Unlike Blanche DuBois, the tragic Southern belle in “A Streetcar Named Desire,” I have not “always depended on the kindness of strangers.” But I will never forget the time a few decided to intervene.
Several weeks ago my wife, Betty, and I were in Athens. I’d taken my backpack off my shoulders for a few minutes as we waited for our tour guide to walk us back to the bus. A quick conversation with another traveler distracted me just enough so that five minutes later, on the way to the bus, I realized I’d left my backpack behind.
A panic-induced adrenalin rush coursed through my body. I gave Betty a look and said, “My backpack ...” then ran back to the meeting place, praying it would be where I left it.
The passage of time becomes distorted in crisis mode. Senses are heightened. My field of vision shortened, as if wearing blinders. As I neared the spot, I recognized an elderly woman who’d been selling scarves moments before. And she recognized me. She waved her arms to stop me and yelled, “Police! Police!”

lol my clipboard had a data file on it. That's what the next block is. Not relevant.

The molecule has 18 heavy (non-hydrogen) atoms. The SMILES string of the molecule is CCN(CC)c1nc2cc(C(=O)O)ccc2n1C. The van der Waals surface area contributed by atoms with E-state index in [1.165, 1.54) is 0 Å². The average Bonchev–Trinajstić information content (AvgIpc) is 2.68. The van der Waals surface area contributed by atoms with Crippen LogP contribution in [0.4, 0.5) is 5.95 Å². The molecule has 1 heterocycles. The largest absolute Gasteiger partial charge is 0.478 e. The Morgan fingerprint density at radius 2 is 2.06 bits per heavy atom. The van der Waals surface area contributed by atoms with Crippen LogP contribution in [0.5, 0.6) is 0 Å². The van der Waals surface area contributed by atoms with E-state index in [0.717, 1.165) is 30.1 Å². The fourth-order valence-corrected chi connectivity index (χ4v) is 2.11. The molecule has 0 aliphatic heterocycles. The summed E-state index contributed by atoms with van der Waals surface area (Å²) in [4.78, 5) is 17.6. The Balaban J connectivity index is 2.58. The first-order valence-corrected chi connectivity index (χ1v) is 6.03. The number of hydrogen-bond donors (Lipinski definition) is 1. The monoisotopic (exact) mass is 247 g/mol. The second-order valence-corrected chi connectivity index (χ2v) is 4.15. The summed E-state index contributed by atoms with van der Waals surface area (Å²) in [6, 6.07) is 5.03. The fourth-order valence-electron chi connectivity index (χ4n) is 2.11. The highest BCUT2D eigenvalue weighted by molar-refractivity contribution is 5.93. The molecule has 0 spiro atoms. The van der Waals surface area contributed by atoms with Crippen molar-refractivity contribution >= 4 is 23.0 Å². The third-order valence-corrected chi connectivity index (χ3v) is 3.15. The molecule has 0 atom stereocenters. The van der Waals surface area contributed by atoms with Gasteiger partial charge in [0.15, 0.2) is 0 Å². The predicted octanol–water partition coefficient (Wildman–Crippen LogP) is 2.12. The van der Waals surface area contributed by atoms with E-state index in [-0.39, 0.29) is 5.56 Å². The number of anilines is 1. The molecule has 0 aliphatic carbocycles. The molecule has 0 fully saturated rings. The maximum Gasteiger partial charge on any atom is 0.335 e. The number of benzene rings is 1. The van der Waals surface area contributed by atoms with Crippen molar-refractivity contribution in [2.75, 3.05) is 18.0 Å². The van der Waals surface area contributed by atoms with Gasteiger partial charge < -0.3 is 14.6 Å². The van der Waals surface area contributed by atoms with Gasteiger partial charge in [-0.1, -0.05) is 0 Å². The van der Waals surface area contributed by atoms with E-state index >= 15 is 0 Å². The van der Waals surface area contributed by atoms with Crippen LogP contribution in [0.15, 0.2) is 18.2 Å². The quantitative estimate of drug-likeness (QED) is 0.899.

A worst-case scenario headline came to mind — American tourist in Athens arrested for assaulting female peddler.
That was one of the milder thoughts that occurred to me as I struggled to make sense of the situation.
As seconds raced by, it became clear this woman wasn’t accusing me of anything. The only word in English she knew was “police,” but she could have been a mime. Her gestures told me that she knew — and saw — what happened.
Then a younger Greek woman appeared, nodding her head and pointing in the opposite direction. “Police,” she said, then added, “no speak English.”
Miraculously, a third woman appeared, younger still. “I’m Italian,” she explained, “but I speak Greek, too. Let me help you.”